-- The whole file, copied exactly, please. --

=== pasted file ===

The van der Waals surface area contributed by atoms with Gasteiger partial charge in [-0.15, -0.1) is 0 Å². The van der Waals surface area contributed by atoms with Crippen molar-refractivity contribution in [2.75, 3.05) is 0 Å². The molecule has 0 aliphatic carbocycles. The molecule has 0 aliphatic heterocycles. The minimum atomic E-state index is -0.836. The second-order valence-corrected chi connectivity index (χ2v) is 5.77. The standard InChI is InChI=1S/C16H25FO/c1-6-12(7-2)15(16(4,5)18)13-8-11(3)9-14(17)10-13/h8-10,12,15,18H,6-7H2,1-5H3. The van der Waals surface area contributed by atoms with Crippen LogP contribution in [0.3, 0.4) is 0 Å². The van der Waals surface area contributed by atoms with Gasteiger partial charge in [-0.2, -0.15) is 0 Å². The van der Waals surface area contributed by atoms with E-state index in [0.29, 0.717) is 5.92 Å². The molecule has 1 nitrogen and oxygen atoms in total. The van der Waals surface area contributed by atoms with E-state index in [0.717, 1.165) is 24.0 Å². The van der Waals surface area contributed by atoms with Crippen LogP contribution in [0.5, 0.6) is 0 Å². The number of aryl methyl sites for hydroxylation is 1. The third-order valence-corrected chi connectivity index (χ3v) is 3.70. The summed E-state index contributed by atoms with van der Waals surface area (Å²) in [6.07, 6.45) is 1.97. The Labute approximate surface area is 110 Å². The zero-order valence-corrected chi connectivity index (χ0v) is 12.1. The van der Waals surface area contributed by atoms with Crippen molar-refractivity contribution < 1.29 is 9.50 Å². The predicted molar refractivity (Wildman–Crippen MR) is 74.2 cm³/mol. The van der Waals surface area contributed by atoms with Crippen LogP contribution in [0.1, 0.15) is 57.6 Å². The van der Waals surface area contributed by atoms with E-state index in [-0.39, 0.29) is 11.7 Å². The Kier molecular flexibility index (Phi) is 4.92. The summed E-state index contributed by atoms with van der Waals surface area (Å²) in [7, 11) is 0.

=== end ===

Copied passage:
The van der Waals surface area contributed by atoms with Gasteiger partial charge in [-0.15, -0.1) is 0 Å². The van der Waals surface area contributed by atoms with Crippen molar-refractivity contribution in [2.75, 3.05) is 0 Å². The molecule has 0 aliphatic carbocycles. The molecule has 0 aliphatic heterocycles. The minimum atomic E-state index is -0.836. The second-order valence-corrected chi connectivity index (χ2v) is 5.77. The standard InChI is InChI=1S/C16H25FO/c1-6-12(7-2)15(16(4,5)18)13-8-11(3)9-14(17)10-13/h8-10,12,15,18H,6-7H2,1-5H3. The van der Waals surface area contributed by atoms with Crippen LogP contribution in [0.3, 0.4) is 0 Å². The van der Waals surface area contributed by atoms with Gasteiger partial charge in [-0.2, -0.15) is 0 Å². The van der Waals surface area contributed by atoms with E-state index in [0.29, 0.717) is 5.92 Å². The molecule has 1 nitrogen and oxygen atoms in total. The van der Waals surface area contributed by atoms with E-state index in [0.717, 1.165) is 24.0 Å². The van der Waals surface area contributed by atoms with Crippen LogP contribution in [0.5, 0.6) is 0 Å². The number of aryl methyl sites for hydroxylation is 1. The third-order valence-corrected chi connectivity index (χ3v) is 3.70. The summed E-state index contributed by atoms with van der Waals surface area (Å²) in [6.07, 6.45) is 1.97. The Labute approximate surface area is 110 Å². The zero-order valence-corrected chi connectivity index (χ0v) is 12.1. The van der Waals surface area contributed by atoms with Crippen molar-refractivity contribution < 1.29 is 9.50 Å². The predicted molar refractivity (Wildman–Crippen MR) is 74.2 cm³/mol. The van der Waals surface area contributed by atoms with Crippen LogP contribution in [0.1, 0.15) is 57.6 Å². The van der Waals surface area contributed by atoms with E-state index in [-0.39, 0.29) is 11.7 Å². The Kier molecular flexibility index (Phi) is 4.92. The summed E-state index contributed by atoms with van der Waals surface area (Å²) in [7, 11) is 0.